Environment Will Not Be Sacrificed in Western China: Expert

Large-scale construction for rapid development in western China will not necessarily come at the cost of a fragile ecological environment, a senior environmental protection expert said Friday.

Qu Geping, chairman of the Environment and Resources Protection Committee of the National People's Congress, said China adheres to the policy of sustainable development when formulating the strategy to develop the vast, impoverished west.

He said China has adopted a number of measures to protect and improve the ecological environment in the region. Pilot programs have been launched in 188 counties for restoring forest and grassland in a total of 700,000 hectares of cultivated land so as to prevent soil erosion.

In addition, 530,000 hectares of mountainous areas have been closed for afforestation, said Qu, who is known as the pioneer of China's environmental protection campaign and former director of the State Environmental Protection Administration.

The central and local governments have set up special departments in charge of evaluating environmental impact of planned large-scale construction projects, said Qu.

"The government will not approve any project that fails the evaluation," he stressed.

According to a national economic and social development plan which is being examined before approval by the legislature, all the sloping and ecologically important farmland with serious water and soil erosion problems will be restored as woodland in the next five to 10 years in mid-western region.

The central government also plans to bring under control the water and soil erosion in areas totaling 20 million ha.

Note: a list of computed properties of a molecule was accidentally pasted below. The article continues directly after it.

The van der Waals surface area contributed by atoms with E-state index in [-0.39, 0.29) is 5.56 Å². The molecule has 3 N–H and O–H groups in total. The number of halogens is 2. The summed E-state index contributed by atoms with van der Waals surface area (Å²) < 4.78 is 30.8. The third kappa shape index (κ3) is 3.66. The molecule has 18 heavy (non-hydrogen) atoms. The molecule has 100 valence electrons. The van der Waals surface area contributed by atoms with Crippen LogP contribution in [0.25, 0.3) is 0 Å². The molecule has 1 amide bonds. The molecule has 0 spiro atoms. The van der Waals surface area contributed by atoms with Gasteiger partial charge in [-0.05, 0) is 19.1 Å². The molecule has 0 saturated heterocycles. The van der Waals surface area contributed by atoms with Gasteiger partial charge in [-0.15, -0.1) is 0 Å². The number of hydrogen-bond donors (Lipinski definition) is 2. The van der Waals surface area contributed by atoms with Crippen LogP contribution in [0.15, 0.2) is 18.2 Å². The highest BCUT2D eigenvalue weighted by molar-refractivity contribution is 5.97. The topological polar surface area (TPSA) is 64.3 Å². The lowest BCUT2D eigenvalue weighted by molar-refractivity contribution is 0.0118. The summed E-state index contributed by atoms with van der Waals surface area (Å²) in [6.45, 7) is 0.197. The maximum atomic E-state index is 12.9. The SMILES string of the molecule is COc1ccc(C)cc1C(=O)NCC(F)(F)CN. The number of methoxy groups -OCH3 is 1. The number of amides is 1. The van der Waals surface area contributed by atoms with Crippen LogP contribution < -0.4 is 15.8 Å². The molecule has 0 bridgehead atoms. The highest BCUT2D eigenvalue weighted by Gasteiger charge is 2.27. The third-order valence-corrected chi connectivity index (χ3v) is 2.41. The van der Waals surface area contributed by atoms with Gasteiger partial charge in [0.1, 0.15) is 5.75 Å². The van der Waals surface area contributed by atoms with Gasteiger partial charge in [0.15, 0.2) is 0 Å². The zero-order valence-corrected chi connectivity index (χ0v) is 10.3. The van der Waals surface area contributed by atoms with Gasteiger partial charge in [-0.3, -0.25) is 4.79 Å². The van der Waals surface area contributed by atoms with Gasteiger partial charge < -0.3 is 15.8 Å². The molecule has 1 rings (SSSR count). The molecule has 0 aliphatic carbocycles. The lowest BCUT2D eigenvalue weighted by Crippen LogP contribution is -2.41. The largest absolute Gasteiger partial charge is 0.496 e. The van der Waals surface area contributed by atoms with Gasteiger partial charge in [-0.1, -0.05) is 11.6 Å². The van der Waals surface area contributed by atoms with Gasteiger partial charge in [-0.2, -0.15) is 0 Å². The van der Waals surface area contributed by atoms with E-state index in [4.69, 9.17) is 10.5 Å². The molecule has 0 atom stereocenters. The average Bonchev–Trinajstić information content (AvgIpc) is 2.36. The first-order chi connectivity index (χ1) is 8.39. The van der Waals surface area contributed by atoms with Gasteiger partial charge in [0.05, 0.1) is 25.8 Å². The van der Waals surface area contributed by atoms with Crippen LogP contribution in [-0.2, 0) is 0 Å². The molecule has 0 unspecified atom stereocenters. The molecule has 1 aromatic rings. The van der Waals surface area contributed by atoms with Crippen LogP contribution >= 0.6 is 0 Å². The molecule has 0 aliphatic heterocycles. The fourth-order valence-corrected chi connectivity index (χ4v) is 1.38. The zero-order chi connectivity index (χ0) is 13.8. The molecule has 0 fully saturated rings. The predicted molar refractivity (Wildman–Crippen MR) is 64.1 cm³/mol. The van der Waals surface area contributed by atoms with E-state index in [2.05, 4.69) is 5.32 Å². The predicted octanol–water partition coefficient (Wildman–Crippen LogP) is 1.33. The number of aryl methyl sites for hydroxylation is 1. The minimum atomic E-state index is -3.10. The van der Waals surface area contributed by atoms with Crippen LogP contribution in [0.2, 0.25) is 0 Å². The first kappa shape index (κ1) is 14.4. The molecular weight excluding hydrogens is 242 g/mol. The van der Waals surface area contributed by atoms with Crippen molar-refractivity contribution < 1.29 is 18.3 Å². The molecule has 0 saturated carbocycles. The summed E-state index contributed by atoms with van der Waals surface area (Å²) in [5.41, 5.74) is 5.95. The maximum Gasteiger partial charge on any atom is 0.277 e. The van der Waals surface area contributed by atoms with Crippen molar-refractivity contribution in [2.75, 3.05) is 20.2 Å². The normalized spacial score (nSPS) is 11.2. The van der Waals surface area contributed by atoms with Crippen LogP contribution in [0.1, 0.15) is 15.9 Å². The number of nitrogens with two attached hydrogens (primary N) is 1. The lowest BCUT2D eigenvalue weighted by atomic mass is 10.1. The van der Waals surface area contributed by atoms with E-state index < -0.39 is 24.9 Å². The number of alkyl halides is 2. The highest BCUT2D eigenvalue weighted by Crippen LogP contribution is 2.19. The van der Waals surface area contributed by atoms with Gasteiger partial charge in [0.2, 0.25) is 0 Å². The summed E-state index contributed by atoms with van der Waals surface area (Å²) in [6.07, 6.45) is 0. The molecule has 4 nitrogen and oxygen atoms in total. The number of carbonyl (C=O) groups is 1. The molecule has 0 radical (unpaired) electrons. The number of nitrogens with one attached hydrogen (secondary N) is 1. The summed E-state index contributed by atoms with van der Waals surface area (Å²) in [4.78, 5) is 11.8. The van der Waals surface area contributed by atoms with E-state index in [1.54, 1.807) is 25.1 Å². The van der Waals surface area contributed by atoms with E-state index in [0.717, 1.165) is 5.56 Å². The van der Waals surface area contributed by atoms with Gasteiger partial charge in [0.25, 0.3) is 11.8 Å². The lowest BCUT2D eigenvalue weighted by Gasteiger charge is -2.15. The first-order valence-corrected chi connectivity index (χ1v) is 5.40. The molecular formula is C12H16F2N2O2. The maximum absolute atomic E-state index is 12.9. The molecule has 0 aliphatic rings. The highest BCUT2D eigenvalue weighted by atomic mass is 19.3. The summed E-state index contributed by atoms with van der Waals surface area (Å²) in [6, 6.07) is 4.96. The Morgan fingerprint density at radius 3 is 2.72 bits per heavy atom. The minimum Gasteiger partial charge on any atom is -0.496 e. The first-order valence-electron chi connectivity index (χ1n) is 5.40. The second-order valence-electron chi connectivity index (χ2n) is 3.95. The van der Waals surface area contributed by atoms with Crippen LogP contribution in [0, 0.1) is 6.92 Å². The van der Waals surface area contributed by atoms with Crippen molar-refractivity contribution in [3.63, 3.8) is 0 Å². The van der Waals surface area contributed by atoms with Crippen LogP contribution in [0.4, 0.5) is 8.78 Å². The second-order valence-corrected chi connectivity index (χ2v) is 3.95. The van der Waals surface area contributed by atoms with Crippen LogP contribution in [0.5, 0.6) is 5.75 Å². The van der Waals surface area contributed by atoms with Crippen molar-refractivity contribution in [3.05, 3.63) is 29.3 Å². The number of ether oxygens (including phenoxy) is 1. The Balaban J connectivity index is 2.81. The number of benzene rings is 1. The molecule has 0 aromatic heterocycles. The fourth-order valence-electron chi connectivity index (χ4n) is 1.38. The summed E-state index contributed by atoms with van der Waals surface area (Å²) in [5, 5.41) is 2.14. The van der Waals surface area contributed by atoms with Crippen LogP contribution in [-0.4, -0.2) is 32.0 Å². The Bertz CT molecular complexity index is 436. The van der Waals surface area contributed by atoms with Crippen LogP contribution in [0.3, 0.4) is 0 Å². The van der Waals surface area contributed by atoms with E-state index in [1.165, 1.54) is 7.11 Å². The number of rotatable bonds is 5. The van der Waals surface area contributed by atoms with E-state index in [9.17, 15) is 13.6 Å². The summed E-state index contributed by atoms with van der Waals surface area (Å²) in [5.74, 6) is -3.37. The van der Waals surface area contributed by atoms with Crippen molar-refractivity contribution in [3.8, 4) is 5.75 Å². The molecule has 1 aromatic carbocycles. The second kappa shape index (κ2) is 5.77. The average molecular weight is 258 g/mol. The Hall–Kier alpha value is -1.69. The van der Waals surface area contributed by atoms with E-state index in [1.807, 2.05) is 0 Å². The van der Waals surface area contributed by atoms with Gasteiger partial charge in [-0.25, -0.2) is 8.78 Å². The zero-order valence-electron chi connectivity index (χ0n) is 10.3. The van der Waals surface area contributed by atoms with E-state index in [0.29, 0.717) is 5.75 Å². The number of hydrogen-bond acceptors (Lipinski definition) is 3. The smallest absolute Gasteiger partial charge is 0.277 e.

Wind and sand control efforts will be made in areas totaling 26 million ha, according to the plan.

On environmental impact of the Three Gorges Dam Project in central China's Hubei province, Qu said China plans to build 39 waste water treatment plants along the Yangtze River to curb water pollution while tightening industrial pollution control in areas along the Yangtze River.

The plants have a combined designed capacity of handling three million tons of polluted water a day, he said.

"I'm sure the 600 km Three Gorges Reservoir under construction will not be polluted," said Qu.

The Chinese government has also been aware of the environmental issues concerning the proposal to divert water from the Yangtze River to thirsty northern China, he said.

Areas in northern China should not use the diverted water until they have brought under control their water pollution problem, improved their water use efficiency and taken necessary measures to improve their water environment, said Qu.

(China Daily 03/10/2001)

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